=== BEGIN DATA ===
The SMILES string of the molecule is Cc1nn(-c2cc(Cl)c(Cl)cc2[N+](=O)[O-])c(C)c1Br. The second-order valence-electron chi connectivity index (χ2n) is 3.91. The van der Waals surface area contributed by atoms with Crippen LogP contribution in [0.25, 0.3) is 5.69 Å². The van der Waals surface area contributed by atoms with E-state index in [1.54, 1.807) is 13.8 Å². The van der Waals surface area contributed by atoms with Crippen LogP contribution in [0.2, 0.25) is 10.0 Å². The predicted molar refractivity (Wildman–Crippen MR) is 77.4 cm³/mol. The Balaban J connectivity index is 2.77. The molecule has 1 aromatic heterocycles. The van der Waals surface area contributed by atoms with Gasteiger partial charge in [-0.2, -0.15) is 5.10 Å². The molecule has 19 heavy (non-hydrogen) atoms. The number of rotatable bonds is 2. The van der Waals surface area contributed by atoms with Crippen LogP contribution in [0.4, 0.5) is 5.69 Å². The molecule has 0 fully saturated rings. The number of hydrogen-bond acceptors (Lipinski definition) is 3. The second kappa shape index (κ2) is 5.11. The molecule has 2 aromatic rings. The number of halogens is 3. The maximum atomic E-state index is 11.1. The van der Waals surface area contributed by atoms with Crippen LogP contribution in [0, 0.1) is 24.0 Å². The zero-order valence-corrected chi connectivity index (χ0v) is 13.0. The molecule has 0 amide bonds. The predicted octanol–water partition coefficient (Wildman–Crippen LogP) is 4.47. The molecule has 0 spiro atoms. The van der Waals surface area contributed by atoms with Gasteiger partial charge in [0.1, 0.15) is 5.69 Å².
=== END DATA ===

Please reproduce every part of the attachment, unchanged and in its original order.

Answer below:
The SMILES string of the molecule is Cc1nn(-c2cc(Cl)c(Cl)cc2[N+](=O)[O-])c(C)c1Br. The second-order valence-electron chi connectivity index (χ2n) is 3.91. The van der Waals surface area contributed by atoms with Crippen LogP contribution in [0.25, 0.3) is 5.69 Å². The van der Waals surface area contributed by atoms with E-state index in [1.54, 1.807) is 13.8 Å². The van der Waals surface area contributed by atoms with Crippen LogP contribution in [0.2, 0.25) is 10.0 Å². The predicted molar refractivity (Wildman–Crippen MR) is 77.4 cm³/mol. The Balaban J connectivity index is 2.77. The molecule has 1 aromatic heterocycles. The van der Waals surface area contributed by atoms with Gasteiger partial charge in [-0.2, -0.15) is 5.10 Å². The molecule has 19 heavy (non-hydrogen) atoms. The number of rotatable bonds is 2. The van der Waals surface area contributed by atoms with Crippen LogP contribution in [0.4, 0.5) is 5.69 Å². The molecule has 0 fully saturated rings. The number of hydrogen-bond acceptors (Lipinski definition) is 3. The second kappa shape index (κ2) is 5.11. The molecule has 2 aromatic rings. The number of halogens is 3. The maximum atomic E-state index is 11.1. The van der Waals surface area contributed by atoms with Crippen LogP contribution in [0, 0.1) is 24.0 Å². The zero-order valence-corrected chi connectivity index (χ0v) is 13.0. The molecule has 0 amide bonds. The predicted octanol–water partition coefficient (Wildman–Crippen LogP) is 4.47. The molecule has 0 spiro atoms. The van der Waals surface area contributed by atoms with Gasteiger partial charge in [0.1, 0.15) is 5.69 Å².